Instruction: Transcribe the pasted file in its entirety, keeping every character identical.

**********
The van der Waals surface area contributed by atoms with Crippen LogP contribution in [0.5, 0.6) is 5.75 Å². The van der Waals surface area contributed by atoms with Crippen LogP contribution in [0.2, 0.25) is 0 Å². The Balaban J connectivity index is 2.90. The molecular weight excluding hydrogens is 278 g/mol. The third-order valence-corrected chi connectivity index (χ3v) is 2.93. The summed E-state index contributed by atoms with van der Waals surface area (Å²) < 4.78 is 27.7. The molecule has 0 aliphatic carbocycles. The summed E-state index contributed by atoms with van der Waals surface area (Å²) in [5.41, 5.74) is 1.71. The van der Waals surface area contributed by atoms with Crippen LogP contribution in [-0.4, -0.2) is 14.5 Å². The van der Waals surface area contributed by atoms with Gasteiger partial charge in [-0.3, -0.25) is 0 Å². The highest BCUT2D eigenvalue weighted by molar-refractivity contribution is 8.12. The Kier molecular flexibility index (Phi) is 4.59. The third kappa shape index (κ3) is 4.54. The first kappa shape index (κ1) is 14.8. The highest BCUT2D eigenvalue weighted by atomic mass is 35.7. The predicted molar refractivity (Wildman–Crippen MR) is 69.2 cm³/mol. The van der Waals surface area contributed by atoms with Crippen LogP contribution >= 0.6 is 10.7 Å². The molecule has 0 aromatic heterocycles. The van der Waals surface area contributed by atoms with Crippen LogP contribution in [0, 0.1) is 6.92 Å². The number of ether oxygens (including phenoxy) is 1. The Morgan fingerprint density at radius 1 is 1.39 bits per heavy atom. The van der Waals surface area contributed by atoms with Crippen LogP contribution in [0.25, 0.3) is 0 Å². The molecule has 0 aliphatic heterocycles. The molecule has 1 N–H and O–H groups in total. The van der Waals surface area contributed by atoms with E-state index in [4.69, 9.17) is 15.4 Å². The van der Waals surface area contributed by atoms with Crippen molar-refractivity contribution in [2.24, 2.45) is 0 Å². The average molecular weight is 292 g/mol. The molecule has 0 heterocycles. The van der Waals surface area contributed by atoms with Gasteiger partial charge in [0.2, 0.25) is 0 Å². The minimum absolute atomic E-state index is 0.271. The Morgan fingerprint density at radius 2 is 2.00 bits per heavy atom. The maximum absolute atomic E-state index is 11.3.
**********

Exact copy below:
The van der Waals surface area contributed by atoms with Crippen LogP contribution in [0.5, 0.6) is 5.75 Å². The van der Waals surface area contributed by atoms with Crippen LogP contribution in [0.2, 0.25) is 0 Å². The Balaban J connectivity index is 2.90. The molecular weight excluding hydrogens is 278 g/mol. The third-order valence-corrected chi connectivity index (χ3v) is 2.93. The summed E-state index contributed by atoms with van der Waals surface area (Å²) < 4.78 is 27.7. The molecule has 0 aliphatic carbocycles. The summed E-state index contributed by atoms with van der Waals surface area (Å²) in [5.41, 5.74) is 1.71. The van der Waals surface area contributed by atoms with Crippen LogP contribution in [-0.4, -0.2) is 14.5 Å². The van der Waals surface area contributed by atoms with Gasteiger partial charge in [-0.3, -0.25) is 0 Å². The highest BCUT2D eigenvalue weighted by molar-refractivity contribution is 8.12. The Kier molecular flexibility index (Phi) is 4.59. The third kappa shape index (κ3) is 4.54. The first kappa shape index (κ1) is 14.8. The highest BCUT2D eigenvalue weighted by atomic mass is 35.7. The predicted molar refractivity (Wildman–Crippen MR) is 69.2 cm³/mol. The van der Waals surface area contributed by atoms with Crippen LogP contribution >= 0.6 is 10.7 Å². The molecule has 0 aromatic heterocycles. The van der Waals surface area contributed by atoms with Crippen LogP contribution in [0, 0.1) is 6.92 Å². The number of ether oxygens (including phenoxy) is 1. The Morgan fingerprint density at radius 1 is 1.39 bits per heavy atom. The van der Waals surface area contributed by atoms with Crippen LogP contribution in [0.25, 0.3) is 0 Å². The molecule has 0 aliphatic heterocycles. The molecule has 1 N–H and O–H groups in total. The van der Waals surface area contributed by atoms with E-state index in [4.69, 9.17) is 15.4 Å². The van der Waals surface area contributed by atoms with Crippen molar-refractivity contribution in [2.24, 2.45) is 0 Å². The average molecular weight is 292 g/mol. The molecule has 0 heterocycles. The van der Waals surface area contributed by atoms with Gasteiger partial charge in [0.2, 0.25) is 0 Å². The minimum absolute atomic E-state index is 0.271. The Morgan fingerprint density at radius 2 is 2.00 bits per heavy atom. The maximum absolute atomic E-state index is 11.3.